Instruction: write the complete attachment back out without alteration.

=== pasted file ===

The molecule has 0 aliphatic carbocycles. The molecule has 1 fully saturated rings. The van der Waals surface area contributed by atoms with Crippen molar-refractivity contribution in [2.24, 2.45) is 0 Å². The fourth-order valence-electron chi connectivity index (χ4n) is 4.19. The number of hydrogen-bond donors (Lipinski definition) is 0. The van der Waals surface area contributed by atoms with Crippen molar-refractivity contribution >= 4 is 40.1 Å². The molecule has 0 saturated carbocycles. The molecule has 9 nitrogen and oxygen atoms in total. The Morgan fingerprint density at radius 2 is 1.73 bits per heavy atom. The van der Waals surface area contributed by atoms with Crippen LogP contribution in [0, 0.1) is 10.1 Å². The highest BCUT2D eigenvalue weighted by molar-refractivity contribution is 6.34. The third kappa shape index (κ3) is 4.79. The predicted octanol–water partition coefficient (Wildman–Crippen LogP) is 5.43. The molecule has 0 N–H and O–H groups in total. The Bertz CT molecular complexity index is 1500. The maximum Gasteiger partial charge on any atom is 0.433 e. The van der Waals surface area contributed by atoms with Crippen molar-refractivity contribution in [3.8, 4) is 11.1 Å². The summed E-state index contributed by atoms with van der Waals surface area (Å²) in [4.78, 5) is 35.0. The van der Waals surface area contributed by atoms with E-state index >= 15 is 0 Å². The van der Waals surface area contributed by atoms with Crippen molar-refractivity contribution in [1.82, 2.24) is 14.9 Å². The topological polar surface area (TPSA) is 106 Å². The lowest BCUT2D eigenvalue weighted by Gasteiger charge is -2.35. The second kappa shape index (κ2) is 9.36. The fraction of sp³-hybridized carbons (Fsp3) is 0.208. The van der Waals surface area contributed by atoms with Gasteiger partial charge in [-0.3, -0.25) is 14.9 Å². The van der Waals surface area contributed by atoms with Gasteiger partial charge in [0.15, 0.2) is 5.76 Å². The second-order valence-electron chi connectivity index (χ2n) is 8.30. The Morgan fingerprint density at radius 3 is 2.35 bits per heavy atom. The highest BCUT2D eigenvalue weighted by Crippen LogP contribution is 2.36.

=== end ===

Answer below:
The molecule has 0 aliphatic carbocycles. The molecule has 1 fully saturated rings. The van der Waals surface area contributed by atoms with Crippen molar-refractivity contribution in [2.24, 2.45) is 0 Å². The fourth-order valence-electron chi connectivity index (χ4n) is 4.19. The number of hydrogen-bond donors (Lipinski definition) is 0. The van der Waals surface area contributed by atoms with Crippen molar-refractivity contribution >= 4 is 40.1 Å². The molecule has 0 saturated carbocycles. The molecule has 9 nitrogen and oxygen atoms in total. The Morgan fingerprint density at radius 2 is 1.73 bits per heavy atom. The van der Waals surface area contributed by atoms with Crippen LogP contribution in [0, 0.1) is 10.1 Å². The highest BCUT2D eigenvalue weighted by molar-refractivity contribution is 6.34. The third kappa shape index (κ3) is 4.79. The predicted octanol–water partition coefficient (Wildman–Crippen LogP) is 5.43. The molecule has 0 N–H and O–H groups in total. The Bertz CT molecular complexity index is 1500. The maximum Gasteiger partial charge on any atom is 0.433 e. The van der Waals surface area contributed by atoms with Crippen molar-refractivity contribution in [3.8, 4) is 11.1 Å². The summed E-state index contributed by atoms with van der Waals surface area (Å²) in [4.78, 5) is 35.0. The van der Waals surface area contributed by atoms with E-state index >= 15 is 0 Å². The van der Waals surface area contributed by atoms with Crippen molar-refractivity contribution in [1.82, 2.24) is 14.9 Å². The topological polar surface area (TPSA) is 106 Å². The lowest BCUT2D eigenvalue weighted by Gasteiger charge is -2.35. The second kappa shape index (κ2) is 9.36. The fraction of sp³-hybridized carbons (Fsp3) is 0.208. The van der Waals surface area contributed by atoms with Gasteiger partial charge in [-0.3, -0.25) is 14.9 Å². The van der Waals surface area contributed by atoms with Gasteiger partial charge in [0.15, 0.2) is 5.76 Å². The second-order valence-electron chi connectivity index (χ2n) is 8.30. The Morgan fingerprint density at radius 3 is 2.35 bits per heavy atom. The highest BCUT2D eigenvalue weighted by Crippen LogP contribution is 2.36.